Good-byes Without Conclusion

For years I’ve dithered.  Which do I prefer? London’s frantic pace or rural Colorado’s remove? As my husband and I have moved back and forth between England and the United States, having the best of both worlds has been a blessing: just when I’ve had enough of theatre and galleries and the buzz that comes with being the only person on the bus speaking English, the only Westerner in the kabab shop, the only woman walking home alone from the Tube at midnight, I leave for Colorado where I chafe at the homogeneity of small town life.

There is something to be said for the anonymity of life in the city. It is quite lovely to be in the midst of strangers who know me not and have no desire to make my acquaintance. In contrast, small town life is exceedingly small – I know (think I know… do I know what I think I know?) my neighbors. Likewise, my neighbors think that they know me. I think I’m transparent, but that is my view of myself. My neighbors might think me quite the studied chameleon. It is not that any of us know our neighbors well; rather it is our thinking that we do. And our “thinking that we know” gives us the security of a well-worn blanket smelling of sleep.

I have had a hard time adjusting to London this September 2012. Knowing that I should make the most of my time here, I am dutifully doing music, museums and theatre…  re-visiting my favorite places like I know I should, but there is not a lot of pleasure in going through the paces. I feel compelled to make the best use of my time, but my heart isn’t in it.

Last week at The Royal Academy, I saw an exhibit of the Impressionists – on loan from The Sterling and Francine Clark Art Institute, Williamstown, Massachusetts. This week I returned to the R.A. to see the exhibit of Bronzes. Both shows were intellectually challenging, but I found myself thinking more than feeling.  I thought that I recognized the screaming bronze sculpture featured on the promotion poster, but I was mistaken.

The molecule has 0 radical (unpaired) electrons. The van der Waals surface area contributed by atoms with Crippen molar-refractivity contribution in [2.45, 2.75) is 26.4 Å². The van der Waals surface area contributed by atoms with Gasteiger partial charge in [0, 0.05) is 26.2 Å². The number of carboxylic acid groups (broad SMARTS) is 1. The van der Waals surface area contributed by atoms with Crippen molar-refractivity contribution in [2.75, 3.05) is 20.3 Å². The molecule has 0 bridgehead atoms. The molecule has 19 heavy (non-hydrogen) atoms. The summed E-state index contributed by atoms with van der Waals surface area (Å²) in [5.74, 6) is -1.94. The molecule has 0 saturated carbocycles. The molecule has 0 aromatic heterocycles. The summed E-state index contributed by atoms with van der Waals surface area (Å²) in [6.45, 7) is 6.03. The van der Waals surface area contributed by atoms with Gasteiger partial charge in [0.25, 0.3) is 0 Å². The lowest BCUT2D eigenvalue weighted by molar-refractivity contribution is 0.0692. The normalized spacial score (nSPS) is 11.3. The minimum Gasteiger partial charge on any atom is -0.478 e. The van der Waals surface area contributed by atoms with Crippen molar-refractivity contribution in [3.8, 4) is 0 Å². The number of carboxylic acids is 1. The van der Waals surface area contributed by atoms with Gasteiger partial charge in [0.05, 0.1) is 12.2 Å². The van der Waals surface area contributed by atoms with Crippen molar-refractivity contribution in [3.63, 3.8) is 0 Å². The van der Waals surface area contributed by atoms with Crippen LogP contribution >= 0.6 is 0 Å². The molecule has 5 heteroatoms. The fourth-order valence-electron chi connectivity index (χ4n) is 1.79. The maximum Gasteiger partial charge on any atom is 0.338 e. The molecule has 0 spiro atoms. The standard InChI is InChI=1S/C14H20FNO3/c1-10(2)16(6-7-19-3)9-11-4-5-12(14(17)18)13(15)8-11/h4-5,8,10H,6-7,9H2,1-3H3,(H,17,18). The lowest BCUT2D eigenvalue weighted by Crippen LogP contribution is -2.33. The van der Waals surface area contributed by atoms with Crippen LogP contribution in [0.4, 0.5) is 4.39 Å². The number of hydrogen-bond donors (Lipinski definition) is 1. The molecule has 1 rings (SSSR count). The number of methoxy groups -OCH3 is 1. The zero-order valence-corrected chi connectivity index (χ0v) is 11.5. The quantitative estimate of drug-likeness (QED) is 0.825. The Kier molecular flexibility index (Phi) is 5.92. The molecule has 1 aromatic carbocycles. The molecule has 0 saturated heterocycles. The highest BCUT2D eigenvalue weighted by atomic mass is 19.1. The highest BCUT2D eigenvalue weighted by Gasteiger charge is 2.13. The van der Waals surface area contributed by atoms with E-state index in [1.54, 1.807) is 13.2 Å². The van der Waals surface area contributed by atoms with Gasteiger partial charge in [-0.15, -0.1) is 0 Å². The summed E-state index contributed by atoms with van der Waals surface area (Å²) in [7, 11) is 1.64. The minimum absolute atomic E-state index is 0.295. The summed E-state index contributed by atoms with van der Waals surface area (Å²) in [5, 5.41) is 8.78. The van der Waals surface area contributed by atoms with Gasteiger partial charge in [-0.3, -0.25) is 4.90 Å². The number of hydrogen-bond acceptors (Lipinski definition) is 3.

Massemiliano Benzi, 1705
after Bernini’s “Damned Soul”

What I thought I recognized as a Bernini (1619) was not Bernini, but a 1705 Massimiliano Benzi impression of Bernini’s “Damned Soul.” (If commenting of Edvard Munch’s “Scream” in last week’s blog and now commenting on Bernini’s  and Benzi’s “Damned Soul” has you worried about my mental health, not to worry. I am fine. Writing is a great antidote to depression.)

That said, I have been haunted by that famous Samuel Johnson quote: When a man is tired of London, he is tired of life” Am I tired of life? I needed to know the context of the quote.

The context is as follows: Johnson (he who wrote the first English dictionary) was talking to William Boswell, and Boswell was wondering whether his affection for London would wear thin should he forsake Glasgow, Scotland and choose to live in London full-time. Samuel Johnson’s had no doubts: “Why, Sir, you will find no man at all intellectual, who is willing to leave London. No, Sir, When a man is tired of London, he is tired of life.”

William Boswell was not about to let Johnson have the last word. To that end, Boswell proposed that he and Johnson take a 83-day rural tour. The year was 1773. Both men wrote a travel book based on that tour. Johnson wrote Journey to the Western Isles of Scotland and Boswell wrote Journal of a Tour to the Hebrides. (Both travelogues are included in Johnson’s “Journey” which is available from Amazon, used for one pence plus shipping.)

I look forward to reading both books. Meanwhile…

Just prior to leaving for London, I learned of a friend’s death. “Friend” is too strong a word. He was a neighbor. Some thirty-plus years ago, when we each were building our owner-built homes, we would visit one another – would walk through the sage and cactus of the vacant acres between our building sites to admire the exceedingly slow progress both families were making.

He was an artist, an art teacher, and a local historian. He was a good man. And now he is gone. I missed his dying. I missed his funeral. I never said “good-bye.” I try to remember. I saw him last in the Penrose Library. We talked for some time… I left thinking that we should make a date to invite his to dinner… that was… a year ago… maybe it was more. We never had him over.

I am haunted by the funerals of family, friends, and neighbors that I have missed while living in London. It is too late for those funerals, but there will be more.